Ask any serious and knowledgeable horror fan to name his favorite fright films of all time, and there’s a good chance one of them will be John Carpenter’s 1982 splatter epic The Thing, about an organism from another world that can infiltrate and copy its human hosts so perfectly that no one can tell who is human and who is creature, seemingly even the creature itself. Oddly, it’s a remake of a‘50s film that is not about commie paranoia. Rather, that Thing from Another World features a humanoid carrot, despite celery being a much scarier vegetable.
Carpenter was way too cynical to be afraid of communist subversion in 1982, so his movie plays more like an indictment of Reagan-era conformity and a comment on the mob mentality that lead to McCarthyism, the Kent State killings, the Mai Lai massacre, and so on. Either that or it’s about a fucking cool monster that mutates as it goes, giving special effects wizard Rob Bottin (The Howling) ample opportunity to come up with every kind of weird beast his imagination and latex budget could offer.
Now, 29 years later, Hollywood gives us The Thing version 3.0. So what’s the message here, other than it’s actually possible to make Mary Elizabeth Winstead look plain?
The message is that Hollywood can’t leave a good Thing alone. As a random horror movies go, it’s watchable, and the filmmakers pay plenty of homage to Carpenter’s remake – perhaps to the point of leaving casual viewers perplexed, especially by the ending.
In Carpenter’s film, American researchers in Antarctica discover an abandoned Norwegian base housing a giant block of ice and the burnt corpse of an otherworldly creature that, despite its bizarre form, displays some human characteristics. They bring the remains back to their own station and much mayhem ensues. The Thing 2011 is a prequel that tells the tale of what happened to those Norwegians.
I’m ¼ Norwegian, and I can vouch that we hate mankind-replacing Things as much as anyone. However, it’s possible that a bunch of us with beards and subtitles don’t make for dynamic or easily distinguishable characters. So that’s why we invite Mary Elizabeth Winstead along.
Winstead plays Kate, a grad student specializing in the excavation of frozen prehistoric animals (!), who heads to Antarctica to help accidentally wake up the monster. The first act of the film is quite effective in building tension and could have resulted in an unnerving chiller if restraint were still a relevant word in cinema. But modern filmmakers are like kids who just got back from trick-or-treating. They might want to show patience, but after a half hour, they just can’t take it anymore, and it’s suddenly a frenzy of candy-wrapper shredding and chocolate binging. Only, for movie people, it’s explosions and CG effects. So many things blow up and catch fire here that I wonder why the humans even worry about the monster.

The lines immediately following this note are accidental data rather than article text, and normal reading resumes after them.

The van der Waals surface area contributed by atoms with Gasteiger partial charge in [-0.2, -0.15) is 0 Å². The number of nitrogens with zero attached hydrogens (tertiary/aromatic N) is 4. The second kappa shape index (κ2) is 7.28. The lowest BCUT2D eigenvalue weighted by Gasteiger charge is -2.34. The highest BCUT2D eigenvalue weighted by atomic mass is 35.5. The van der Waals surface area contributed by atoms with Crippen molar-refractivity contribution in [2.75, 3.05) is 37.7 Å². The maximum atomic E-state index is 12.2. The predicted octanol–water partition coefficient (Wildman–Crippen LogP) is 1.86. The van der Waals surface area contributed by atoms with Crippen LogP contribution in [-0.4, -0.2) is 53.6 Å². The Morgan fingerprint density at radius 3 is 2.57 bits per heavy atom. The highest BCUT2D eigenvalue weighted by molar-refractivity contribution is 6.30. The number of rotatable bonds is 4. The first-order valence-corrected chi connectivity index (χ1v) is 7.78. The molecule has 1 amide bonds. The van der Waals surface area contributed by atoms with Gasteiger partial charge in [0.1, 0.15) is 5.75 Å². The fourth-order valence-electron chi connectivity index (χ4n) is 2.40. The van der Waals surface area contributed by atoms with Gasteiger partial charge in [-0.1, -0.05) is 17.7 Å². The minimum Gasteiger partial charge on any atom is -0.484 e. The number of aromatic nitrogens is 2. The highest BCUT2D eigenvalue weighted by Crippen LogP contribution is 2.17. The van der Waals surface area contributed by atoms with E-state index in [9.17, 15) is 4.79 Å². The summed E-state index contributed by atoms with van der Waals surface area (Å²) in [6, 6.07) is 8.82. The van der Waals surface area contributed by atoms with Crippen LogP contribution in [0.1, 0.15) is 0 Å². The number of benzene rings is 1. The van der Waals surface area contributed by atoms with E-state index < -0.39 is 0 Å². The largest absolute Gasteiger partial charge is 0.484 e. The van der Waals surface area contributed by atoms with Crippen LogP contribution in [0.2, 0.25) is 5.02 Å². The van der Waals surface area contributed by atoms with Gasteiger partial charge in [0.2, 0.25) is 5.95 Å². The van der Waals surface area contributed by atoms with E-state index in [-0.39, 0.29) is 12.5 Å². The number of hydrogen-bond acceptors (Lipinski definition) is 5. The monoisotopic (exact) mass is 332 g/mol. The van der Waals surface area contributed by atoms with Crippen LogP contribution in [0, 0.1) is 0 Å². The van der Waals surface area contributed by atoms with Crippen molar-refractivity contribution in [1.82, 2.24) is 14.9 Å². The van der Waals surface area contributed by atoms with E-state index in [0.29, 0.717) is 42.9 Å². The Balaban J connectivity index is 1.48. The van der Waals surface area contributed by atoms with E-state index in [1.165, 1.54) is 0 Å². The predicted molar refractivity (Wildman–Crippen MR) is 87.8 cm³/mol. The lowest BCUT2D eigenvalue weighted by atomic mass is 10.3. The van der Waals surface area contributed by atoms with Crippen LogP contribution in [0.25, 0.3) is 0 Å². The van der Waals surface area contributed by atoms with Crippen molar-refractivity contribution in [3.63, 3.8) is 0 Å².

Equally problematic is the blandness of the characters. The 1982 edition features a solid cast of plausible, believable people slowly turning on each other, each responding to loss of trust in his own way. This new version has a bunch of shouting Vikings, a lead character who morphs from nerdy science chick to badass action heroine in about four seconds, and a pointlessly evil scientist (Ulrich Thomsen) who seems more like a low-end Bond villain than an Antarctic researcher.
Theme? Well, there’s some religious paranoia in America; Obama is a Muslim, yada yada. Tea Party thugs shout down the opposition at town-hall meetings. Illegal immigrants are an big part of the current discourse. If you really wanted to, you could say those ideas tie into the story of The Thing, though not too artfully.
Honestly, though, I’m afraid that when my buddy James Killough refers to The Hollywood Crap Machine, he’s talking about slick, heartless, unnecessary remakes of beloved movies from a more creative era.
Damn it, Hollywood. I trusted you.
*I mean, how would you feel about replacing people other than your mother-in-law? One assumes you’d gladly trade her in for an alien invader.**
** That’s right. I went for the mother-in-law joke. It’s about time.